I always cringe when I see a press release that “regulators” have a solution!  FHA has yet another new proposal that sounds great on the surface, but as typical misses some very important items that will cost taxpayers millions or considerably more as government accounting is a bit of a mystery.  What is in the new proposal by FHA and will this resolve delinquent loans or merely pass the buck to taxpayers?


Why is the FHA getting involved in monumental changes to the mortgage market?

Rising interest rates are putting up new roadblocks for people struggling to pay their mortgages. Housing officials are working on a fix. The officials are trying to address a problem that is unique to this economy. The Federal Reserve is lifting interest rates and vowing to keep them elevated to combat inflation, last year pushing mortgage rates to their highest level in more than two decades. At the same time, the economy is showing signs of strain, and more Americans are running into financial trouble.

Historically, homeowner distress has risen when the U.S. is heading into a recession and the Fed is cutting interest rates to stimulate the economy. Struggling borrowers can then take advantage of falling rates to reduce their monthly mortgage payments.  In this cycle as inflation continues its torrid pace rates will remain higher for much longer even if the economy softens.

Also note, at the same time FHA is making this new proposal credit scores continue to drop further increasing the risk of defaults as noted in the chart above.

What is in the new FHA proposal?

The Federal Housing Administration proposed a plan on Wednesday for mortgage borrowers who are behind on payments to get back on track by temporarily reducing their monthly bills. As part of it, borrowers would avoid giving up their super-low mortgage rates.

The FHA would essentially pay part of the homeowner’s monthly bill, using its insurance fund, then structure the repayment as a second loan due after the first is paid off, officials said. It would be available to people who otherwise wouldn’t benefit from a traditional modification that involves giving up their low rate for a higher one.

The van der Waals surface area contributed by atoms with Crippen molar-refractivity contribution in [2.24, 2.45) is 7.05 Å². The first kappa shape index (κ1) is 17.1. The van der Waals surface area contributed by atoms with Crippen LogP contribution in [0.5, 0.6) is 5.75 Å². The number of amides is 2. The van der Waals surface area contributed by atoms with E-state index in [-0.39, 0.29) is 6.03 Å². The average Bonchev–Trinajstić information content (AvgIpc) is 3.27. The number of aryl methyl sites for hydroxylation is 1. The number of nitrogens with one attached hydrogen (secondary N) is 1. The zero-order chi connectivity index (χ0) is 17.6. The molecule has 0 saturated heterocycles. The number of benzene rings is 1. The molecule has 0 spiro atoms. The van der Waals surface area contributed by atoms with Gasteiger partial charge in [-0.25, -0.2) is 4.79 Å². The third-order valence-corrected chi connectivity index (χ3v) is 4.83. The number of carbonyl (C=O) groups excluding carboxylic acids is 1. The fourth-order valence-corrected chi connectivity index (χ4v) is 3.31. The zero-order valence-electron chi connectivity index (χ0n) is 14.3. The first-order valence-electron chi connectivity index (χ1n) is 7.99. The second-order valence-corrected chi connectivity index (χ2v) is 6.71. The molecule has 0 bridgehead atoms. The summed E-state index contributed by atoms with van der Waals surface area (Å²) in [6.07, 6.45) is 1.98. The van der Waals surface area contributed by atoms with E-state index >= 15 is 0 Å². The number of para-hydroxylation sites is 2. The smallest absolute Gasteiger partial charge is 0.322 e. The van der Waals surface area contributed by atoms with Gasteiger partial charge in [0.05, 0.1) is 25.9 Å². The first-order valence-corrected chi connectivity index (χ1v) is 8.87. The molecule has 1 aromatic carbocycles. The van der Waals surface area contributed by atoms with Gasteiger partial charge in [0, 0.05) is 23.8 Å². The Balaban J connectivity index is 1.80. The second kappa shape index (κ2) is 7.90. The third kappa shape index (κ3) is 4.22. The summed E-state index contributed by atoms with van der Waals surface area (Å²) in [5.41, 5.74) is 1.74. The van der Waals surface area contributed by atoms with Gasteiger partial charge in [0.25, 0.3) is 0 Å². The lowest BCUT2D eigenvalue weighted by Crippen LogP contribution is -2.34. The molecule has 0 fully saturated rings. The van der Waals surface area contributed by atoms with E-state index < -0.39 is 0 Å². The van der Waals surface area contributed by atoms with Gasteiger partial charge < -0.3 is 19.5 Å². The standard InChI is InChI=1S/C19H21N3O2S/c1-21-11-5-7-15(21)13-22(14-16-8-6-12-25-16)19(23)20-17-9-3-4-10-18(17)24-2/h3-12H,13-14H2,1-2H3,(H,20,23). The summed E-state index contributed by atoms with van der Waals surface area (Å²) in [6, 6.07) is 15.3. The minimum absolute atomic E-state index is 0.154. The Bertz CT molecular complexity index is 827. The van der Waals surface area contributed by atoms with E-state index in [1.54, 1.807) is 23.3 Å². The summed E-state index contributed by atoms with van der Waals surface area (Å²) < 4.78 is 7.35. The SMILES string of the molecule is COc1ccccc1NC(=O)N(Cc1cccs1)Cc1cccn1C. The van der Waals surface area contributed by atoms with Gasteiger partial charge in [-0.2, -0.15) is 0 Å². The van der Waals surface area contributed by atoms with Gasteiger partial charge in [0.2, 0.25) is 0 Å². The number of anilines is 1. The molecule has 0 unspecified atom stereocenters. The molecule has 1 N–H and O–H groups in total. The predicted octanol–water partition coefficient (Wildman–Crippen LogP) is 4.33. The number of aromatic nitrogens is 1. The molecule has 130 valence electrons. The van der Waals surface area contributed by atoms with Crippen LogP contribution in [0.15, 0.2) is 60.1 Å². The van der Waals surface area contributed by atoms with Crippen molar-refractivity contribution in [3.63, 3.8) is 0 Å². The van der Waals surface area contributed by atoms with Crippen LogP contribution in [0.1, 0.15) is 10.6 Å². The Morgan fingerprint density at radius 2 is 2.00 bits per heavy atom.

This proposal essentially would create a negative amortizing loan meaning that the principle could continue growing via a second mortgage.  Here is an example:

If a homeowner has an $800 monthly principal and interest payment, the supplement from FHA might cover $200 so the homeowner only pays $600. The mortgage company would pay the $200 to the investor that owns the loan and then get reimbursed by FHA.  This 200 is essentially the principle part of the mortgage that would be added as a second mortgage behind the first mortgage. The homeowner would then theoretically make up the payments at the end of the loan term.

Three glaring problems with the proposal:

I’m always amazed at the proposals coming out of the government.  There are three amateur mistakes that will cost taxpayers a lot.

  1. Negative amortization: The proposal as I interpret it would basically be negative amortizing and homeowners would be underwater immediately. Remember for most FHA loans, borrowers put down 10% or less as a downpayment.  With principle being added each month due to the “modification” borrowers are underwater owing more on their house than it is worth.
  2. Probability of default still elevated: The root cause of the issue where the borrower could not make the full payment has not been addressed so the risk of default has not been reduced.  Unfortunately the opposite has occurred as the number one indicator of default is equity.  As many borrowers now owe more than the house is worth, the risk of defaults climbs substantially.
  3. Second Mortgage: FHA, like many other types of mortgages, are packaged and sold on the secondary market to investors.  Under this proposal the first mortgage is preserved which means when there is a default the government is out of luck in the second position.  In a foreclosure the second mortgage is wiped out (unless they repurchase the first which wouldn’t make sense as the house is worth less than the two mortgages combined).  So, the government and in turn taxpayers are on the hook for huge losses



I understand in theory what the new FHA rule is trying to do, but this solution will cost taxpayers considerable money and not resolve the issue of defaults.  The proposal makes three amateur mistakes by making the loan negative amortizing, increasing default risk, and placing a second mortgage on the property. Unfortunately, this new proposal will make matters considerably worse and do very little for struggling homeowners while passing on huge costs to taxpayers.


Additional Reading/Resources




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Written by Glen Weinberg, COO/ VP Fairview Commercial Lending.  Glen has been published as an expert in hard money lending, real estate valuation, financing, and various other real estate topics in Bloomberg, Businessweek ,the Colorado Real Estate Journal, National Association of Realtors MagazineThe Real Deal real estate news, the CO Biz Magazine, The Denver Post, The Scotsman mortgage broker guide, Mortgage Professional America and various other national publications.


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